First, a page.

On a night when the lights went out on campus, Syracuse brought all the power against Clemson.
During the evening, about 7,000 people, many of whom are students, were part of an extensive blackout. But the Orange lit up the Carrier Dome, using an 18-0 run late in the second half to come back.
Briana Day started the drive with 7:13 left, when the Orange trailed 64-58. She posted up her defender and hit a turnaround jumper, 12 feet from the basket. A minute later, Brianna Butler found her fellow sophomore, Brittney Sykes, cutting to the hoop. Sykes drove left, scored and drew a foul. Her three point play got the Orange within one. Then Butler, the nation's leader in three pointers made, added another one to retake the lead.
"Going into the second half, we were more aggressive," Butler said. "We were able to get our traps. We were able to make Clemson get out of their element and were able to get them to turn the ball over."
After a see-saw second half, all the bounces suddenly seemed to be going Syracuse's way. When Rachel Coffey finished the scoring streak by hitting a three at the 4:33 mark, the Orange held a definitive 76-64 lead.
"We did a really good job at just getting into our pressure and being aggressive," Quentin Hillsman said. "I thought that during that stretch, Taylor Ford was tremendous on the offensive glass. She had four or five put-backs pretty much in six possession and that was the difference in the game."
Up to that point, the sharpshooting Tigers stymied the Orange. Whether it was from deep, at the elbow or inside, the Clemson offense executed with absolute efficiency early on. The Tigers passed the ball extremely well, causing confusion for Coach Q. It was only the team's second time against the Orange 2-3 zone, but they looked unfazed. In the first half, Clemson went 63 percent from three, almost double its season average.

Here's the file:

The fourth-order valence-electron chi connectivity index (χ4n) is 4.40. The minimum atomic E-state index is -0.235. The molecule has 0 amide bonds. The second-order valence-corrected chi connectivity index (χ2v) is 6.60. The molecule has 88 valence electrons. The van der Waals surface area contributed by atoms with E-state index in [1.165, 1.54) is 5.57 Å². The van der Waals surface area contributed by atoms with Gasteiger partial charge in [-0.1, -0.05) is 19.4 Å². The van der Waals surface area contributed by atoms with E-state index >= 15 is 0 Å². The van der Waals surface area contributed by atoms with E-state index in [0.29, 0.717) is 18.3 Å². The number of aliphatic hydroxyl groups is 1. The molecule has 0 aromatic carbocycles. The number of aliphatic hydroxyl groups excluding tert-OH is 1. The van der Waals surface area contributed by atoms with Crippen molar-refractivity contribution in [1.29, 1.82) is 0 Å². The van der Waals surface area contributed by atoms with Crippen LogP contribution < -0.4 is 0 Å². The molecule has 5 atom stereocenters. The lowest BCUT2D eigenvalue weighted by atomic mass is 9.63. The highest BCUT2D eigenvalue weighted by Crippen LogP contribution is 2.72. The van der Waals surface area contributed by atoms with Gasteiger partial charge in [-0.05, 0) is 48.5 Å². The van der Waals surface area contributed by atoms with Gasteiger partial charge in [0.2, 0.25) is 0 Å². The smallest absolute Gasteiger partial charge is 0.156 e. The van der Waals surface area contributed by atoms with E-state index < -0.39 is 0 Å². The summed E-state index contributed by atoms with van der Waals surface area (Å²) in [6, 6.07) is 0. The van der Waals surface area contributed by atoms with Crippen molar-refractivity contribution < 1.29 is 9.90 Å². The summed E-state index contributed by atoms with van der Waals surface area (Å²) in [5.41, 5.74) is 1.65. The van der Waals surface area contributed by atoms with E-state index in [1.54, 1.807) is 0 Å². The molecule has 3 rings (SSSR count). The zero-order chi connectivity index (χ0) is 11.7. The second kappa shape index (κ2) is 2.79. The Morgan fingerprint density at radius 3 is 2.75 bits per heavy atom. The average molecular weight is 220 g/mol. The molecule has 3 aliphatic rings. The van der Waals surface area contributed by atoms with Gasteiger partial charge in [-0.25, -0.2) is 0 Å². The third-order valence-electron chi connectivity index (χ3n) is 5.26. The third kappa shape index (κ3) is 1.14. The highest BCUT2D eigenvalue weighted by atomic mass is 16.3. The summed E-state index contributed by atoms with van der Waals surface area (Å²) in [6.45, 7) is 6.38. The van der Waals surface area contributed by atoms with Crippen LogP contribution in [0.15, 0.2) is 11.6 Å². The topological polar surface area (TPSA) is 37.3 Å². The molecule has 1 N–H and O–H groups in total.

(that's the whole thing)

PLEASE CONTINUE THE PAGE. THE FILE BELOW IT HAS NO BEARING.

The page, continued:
Fortunately for Syracuse, the Orange was able to dominate on the glass from the start. In the first half, Syracuse had a 13-1 advantage in offensive rebounds. Leading the way in that department was Shakeya Leary (5) and Taylor Ford (4).
"It wasn’t any scheme," Hillsman said. "I just told them that we have to go get the ball. If the ball is on the glass, we all have to crash. We can’t watch."
Syracuse scored 15 of its 25 second-chance points in the first half. The offensive rebounding also significantly limited Clemson's possessions.
Even so, the Tigers made the most of their opportunities seemingly every time they had the ball. Clemson started the game 4-4 from behind-the-arc.
As a result, the Orange went to intermission trailing, 45-42.
"At halftime, there were no adjustments made," Quentin Hillsman said. "I just told them, ‘This ain’t about basketball right now. It’s about your heart and your guts and about you being a team, about you wanting to win this basketball game’".
Sykes entered the game 10th in the ACC in scoring at 17.0 points per game. At halftime, she only totaled three points. And she knew she would have to lead the charge for the Orange to have a chance.
"Coach got on me," Sykes said. "My team definitely got on me about scoring low in the first half and getting it going late because there’s going to be games where it’s going to be too late for me to score."
Sykes scored six of her team's first eight points in the second half. She helped the Orange go back ahead, but it wasn't for long. The Orange and Tigers traded the lead back-and-forth a few times, until Syracuse finally delivered its thrashing scoring run.
Ford had a team-high 19 points and eclipsed her previous career-high of 13. Almost as important, she had eight total offensive rebounds.
"I do whatever I can to make my team win so if I have to crash the board every time and get rebounds, that’s what I’m going to do," she said.
Behind Ford, Sykes had 15 points in the half and finished the game with a respectable scoring line: 18 points, five rebounds and three assists. Also scoring in double-digits were Butler (16) and Leary (11).
Around 9:15, Syracuse University announced that power was finally coming back on around campus. Almost simultaneously, the same was happening for the Orange defense, sleepy for much of the game.
Said Butler, "In the second half, we came out with a little bit more energy. In the first half we lacked that energy."